Where’s my airline ticket refund from GotoGate? It’s been eight months

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By Christopher Elliott

When SriLankan Airlines cancels the flights for Joseph Obiora Ezezue’s wife and son, he requests a refund. But the airline refers him to his online agency, GotoGate. And it doesn’t help him. Who is responsible for getting his money back?


I purchased two airline tickets from GotoGate for my wife and son in late 2020. The tickets were for a one-way trip with SriLankan Airlines from Guangzhou, China, to Kigali, Rwanda. Sadly, the airline canceled the flight. I bought new tickets with Qatar Airways for my family to return to Kigali.

I asked for a refund. It’s been eight months and I haven’t received my money back yet. I contacted SriLankan Airlines and a representative asked me to contact GotoGate, my travel agency. But it appears both GotoGate and SriLankan Airlines are not keen on the refund. I would appreciate your help in getting my $2,718 refunded. Thank you so much. — Joseph Obiora Ezezue, Maiduguri, Nigeria


This shouldn’t be that complicated. When an airline cancels your flight, the refund should be automatic. You shouldn’t have to chase down your money, even if it’s in the middle of a pandemic. Here’s our ultimate guide on canceled and delayed flights.

SriLankan Airlines should have immediately refunded your money to your travel agent, GotoGate. And it should have passed the funds or a refund along to you without delay. As I’ve noted before, you might have expected a brief delay during the initial outbreak, but this happened at the end of 2020. Planes were flying. Online agencies were accepting reservations. There’s no excuse. (Related: After a schedule change, GotoGate promised a refund — last year.)

So what happened? Well, it looks like you made your booking through a third party, a German online agency called MyTrip. It appears the agency then contracted with GotoGate for your tickets, which then made the reservation through SriLankan Airlines. That’s a lot of parties involved, but not uncommon. (Related: Can Globus keep our $500 deposit? I can’t afford to travel anymore.)

I get a lot of emails from readers asking why people bother dealing with third parties. Why not book directly through an airline? In your case, that would have vastly simplified the refund process. But others might want to work with a trusted travel advisor or access special deals that an online agency might have.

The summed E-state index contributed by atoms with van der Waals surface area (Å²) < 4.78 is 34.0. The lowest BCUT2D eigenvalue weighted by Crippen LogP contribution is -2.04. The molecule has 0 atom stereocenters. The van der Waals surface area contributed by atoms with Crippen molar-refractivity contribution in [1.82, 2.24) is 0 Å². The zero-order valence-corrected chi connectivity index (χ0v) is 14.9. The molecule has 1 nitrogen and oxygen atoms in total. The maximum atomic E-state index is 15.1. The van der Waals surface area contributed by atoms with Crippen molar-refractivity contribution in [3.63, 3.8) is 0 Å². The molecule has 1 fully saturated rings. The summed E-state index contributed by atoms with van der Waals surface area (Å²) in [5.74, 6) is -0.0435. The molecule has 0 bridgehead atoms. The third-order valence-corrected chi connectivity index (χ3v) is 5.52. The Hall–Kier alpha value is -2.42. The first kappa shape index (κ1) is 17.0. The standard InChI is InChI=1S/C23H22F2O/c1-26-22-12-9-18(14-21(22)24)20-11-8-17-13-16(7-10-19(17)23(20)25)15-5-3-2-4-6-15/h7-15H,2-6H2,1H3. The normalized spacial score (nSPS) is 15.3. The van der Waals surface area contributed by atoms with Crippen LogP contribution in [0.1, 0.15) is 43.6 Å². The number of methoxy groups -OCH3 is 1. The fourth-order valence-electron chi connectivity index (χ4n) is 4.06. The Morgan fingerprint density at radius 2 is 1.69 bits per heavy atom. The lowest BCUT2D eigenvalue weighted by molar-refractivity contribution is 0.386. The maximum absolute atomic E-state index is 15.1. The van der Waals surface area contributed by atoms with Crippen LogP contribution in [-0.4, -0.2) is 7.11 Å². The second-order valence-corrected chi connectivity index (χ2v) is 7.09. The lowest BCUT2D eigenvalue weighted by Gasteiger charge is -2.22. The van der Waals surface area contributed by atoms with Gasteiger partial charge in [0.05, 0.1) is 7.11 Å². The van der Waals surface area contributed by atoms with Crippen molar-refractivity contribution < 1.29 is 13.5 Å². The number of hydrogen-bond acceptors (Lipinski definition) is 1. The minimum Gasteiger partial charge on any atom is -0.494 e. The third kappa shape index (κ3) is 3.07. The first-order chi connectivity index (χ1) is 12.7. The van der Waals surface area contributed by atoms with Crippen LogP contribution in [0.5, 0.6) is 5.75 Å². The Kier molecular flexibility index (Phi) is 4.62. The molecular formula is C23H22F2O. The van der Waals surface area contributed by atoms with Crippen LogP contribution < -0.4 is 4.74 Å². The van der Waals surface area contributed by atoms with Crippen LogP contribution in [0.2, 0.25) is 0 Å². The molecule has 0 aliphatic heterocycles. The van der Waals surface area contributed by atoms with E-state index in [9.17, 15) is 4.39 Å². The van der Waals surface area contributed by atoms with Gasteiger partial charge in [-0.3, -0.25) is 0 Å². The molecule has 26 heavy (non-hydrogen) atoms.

The good news: A refund from GotoGate

You kept a comprehensive paper trail. You have an email from MyTrip verifying that SriLankan Airlines processed the refund in December. That’s a key piece of evidence, and all my team and I needed to crack this case.

AirAdvisor is a claims management company. We fight for air passenger rights in cases of flight disruptions all over the world. Our mission is to ensure that air passengers are fairly compensated for the inconvenience and frustration caused by delays, cancellations, or overbooking.

Question is, could you have done it yourself? I think so. You could have appealed to an executive at GotoGate. Here’s how our research team recommends that you go about tracking down those hard-to-find company contacts.

You might have also considered contacting your credit card issuer to initiate a dispute. The Central Bank of Nigeria allows for credit card chargebacks under certain circumstances, and you might have been able to secure a full refund even without the cooperation of the airline or online agent.

It took a while, but GotoGate finally responded directly to you and sent the full refund. A reader’s credit card had to be reissued and now the travel agency don’t want to issue a refund.

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Christopher Elliott

Christopher Elliott is the founder of Elliott Advocacy, a 501(c)(3) nonprofit organization that empowers consumers to solve their problems and helps those who can't. He's the author of numerous books on consumer advocacy and writes three nationally syndicated columns. He also publishes the Elliott Report, a news site for consumers, and Elliott Confidential, a critically acclaimed newsletter about customer service. If you have a consumer problem you can't solve, contact him directly through his advocacy website. You can also follow him on X, Facebook, and LinkedIn, or sign up for his daily newsletter.

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